A Case for Mentoring

Introducing Women to Financial Independence

While she was bringing education to the children of migrant communities, she realised that attracting and retaining children to the programme depends on mobilising mothers and involving them in the activities. The literacy rate is hardly 11-12% per cent among these migrant women. “You don’t need an educational degree to learn how to stitch clothes or make incense sticks,” reflects the can-do attitude with which Shoba Murthy went ahead and made these women financially independent. At the Aarambh centers today, they get to learn tailoring, do beautician courses, and learn to manufacture and market pickles, snacks, incense sticks and candles. She has also been able to garner support from corporate heavyweights like JP Morgan, L&T, Tata Motors, Reliance Foundation, and Godrej, to help sell the products prepared by women at Aarambh. More than 500 women have benefited from this initiative.

Her face lights up as she recounts the success story of Kaushaliya Singh, who came to Navi Mumbai from Uttar Pradesh two decades ago. After Shobha Murthy managed to convince her husband, she had joined Aarambh center to learn a skill. With a great acumen for tailoring, she quickly turned into an instructor. “Kaushaliya was married at the age of 16 and lived in a conservative family. For people like her, who are extremely gifted but face societal limitations, an entrepreneurial skill is a massive boost to their self worth,” Shobha Murthy says. Kaushaliya Singh, who is 55 years old today, has, through her training, been instrumental in making many women from the community independent, despite still being unable to write her name in Hindi.

A Tale of Collaboration         

The Miraculous Help Desk

When addressing the problem of education in India, the lack of infrastructure never fails to rear its head. At the rural schools supported by Aarambh, Shobha Murthy observed that children did not have writing desks, and were forced to endure bad posture, poor eyesight and bad handwriting as they were cramped into little spaces and taught while seated on the floor. The Help Desk, Aarambh’s innovative solution to this problem, she recalls, was a community endeavor, with people eagerly stepping up to help design, manufacture, distribute and constantly improve the recyclable bag, with the aim of using it to aid children.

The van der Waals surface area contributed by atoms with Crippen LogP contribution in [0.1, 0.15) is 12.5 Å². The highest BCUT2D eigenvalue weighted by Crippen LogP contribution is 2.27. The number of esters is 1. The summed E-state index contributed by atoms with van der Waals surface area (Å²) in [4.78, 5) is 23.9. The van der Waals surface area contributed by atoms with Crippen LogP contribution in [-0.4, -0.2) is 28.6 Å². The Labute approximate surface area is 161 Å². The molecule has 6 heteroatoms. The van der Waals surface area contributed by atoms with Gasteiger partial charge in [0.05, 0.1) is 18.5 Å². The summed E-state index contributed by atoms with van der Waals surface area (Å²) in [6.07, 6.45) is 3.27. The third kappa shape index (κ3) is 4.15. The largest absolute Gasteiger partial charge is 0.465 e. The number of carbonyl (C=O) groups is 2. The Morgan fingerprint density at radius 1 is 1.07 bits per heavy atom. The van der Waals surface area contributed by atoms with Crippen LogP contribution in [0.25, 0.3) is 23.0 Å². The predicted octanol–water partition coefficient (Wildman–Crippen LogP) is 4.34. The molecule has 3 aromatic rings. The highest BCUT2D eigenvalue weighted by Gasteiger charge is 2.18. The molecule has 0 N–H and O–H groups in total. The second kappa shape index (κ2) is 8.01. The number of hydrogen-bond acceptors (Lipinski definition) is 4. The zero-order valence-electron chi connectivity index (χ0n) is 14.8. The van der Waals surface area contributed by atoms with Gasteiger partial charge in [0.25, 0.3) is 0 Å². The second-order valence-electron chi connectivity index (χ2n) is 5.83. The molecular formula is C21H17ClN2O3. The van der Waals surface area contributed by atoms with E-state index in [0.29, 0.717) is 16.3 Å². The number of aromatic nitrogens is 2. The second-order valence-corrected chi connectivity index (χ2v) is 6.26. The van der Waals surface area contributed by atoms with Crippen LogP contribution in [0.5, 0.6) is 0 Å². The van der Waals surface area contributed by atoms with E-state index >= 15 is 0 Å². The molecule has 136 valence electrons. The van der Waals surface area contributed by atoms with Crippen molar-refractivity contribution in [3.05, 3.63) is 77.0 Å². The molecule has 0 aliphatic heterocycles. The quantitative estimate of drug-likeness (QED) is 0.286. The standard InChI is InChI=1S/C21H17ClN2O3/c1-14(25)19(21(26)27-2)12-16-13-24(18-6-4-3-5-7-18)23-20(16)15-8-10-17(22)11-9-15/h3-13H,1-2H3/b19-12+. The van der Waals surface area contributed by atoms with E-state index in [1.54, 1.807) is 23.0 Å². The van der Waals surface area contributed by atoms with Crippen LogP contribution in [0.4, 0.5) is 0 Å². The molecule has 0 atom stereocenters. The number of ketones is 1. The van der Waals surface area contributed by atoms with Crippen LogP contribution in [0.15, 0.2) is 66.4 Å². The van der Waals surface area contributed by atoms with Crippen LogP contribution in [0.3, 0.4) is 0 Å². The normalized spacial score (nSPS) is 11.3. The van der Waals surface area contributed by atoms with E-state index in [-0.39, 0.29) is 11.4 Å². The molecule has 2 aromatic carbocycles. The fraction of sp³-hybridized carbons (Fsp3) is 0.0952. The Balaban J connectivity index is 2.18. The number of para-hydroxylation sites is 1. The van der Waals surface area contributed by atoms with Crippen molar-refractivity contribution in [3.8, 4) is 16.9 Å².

One of Aarambh’s volunteers, who also happened to be a designer, heard of the problem and started designing an alternative to the desk that would be cost-effective too. The initial design was like the wooden structure used to stack Holy Scriptures. Though this aided reading, writing was still a problem. With many further improvements following rounds of feedback from teachers and children, a portable desk made out of cardboard cartons came up, which doubles up as a briefcase-like a school bag. A batch of 2,500 desks was created. Corrugated sheets from discarded boxes were sourced from a bhangarwala (scrap dealer) at a heavy discount, and the desks were assembled by another local workshop. The only cost incurred for that was towards the punch (around Rs 3000) that was procured by Aarambh. Both the scrap dealer and the workshop owner had their children attending the schools supported by Aarambh and were more than forthcoming. Each desk cost just about Rs 12, and was distributed twice a year owing to wear and tear.

With a more broad-based expert panel of collaborators – including activists, students from IITs, and professionals from American design firms – Shobha Murthy has now conceptualised a plastic case for the bags to help make them water-proof and accommodate the weight of heavier books required by high school students. The state government of Madhya Pradesh has already expressed interest in making this an employment model for the youth across the state and many organisations have shown their willingness in partnering with Aarambh to scale up the desk manufacturing model.

Shobha Murthy Way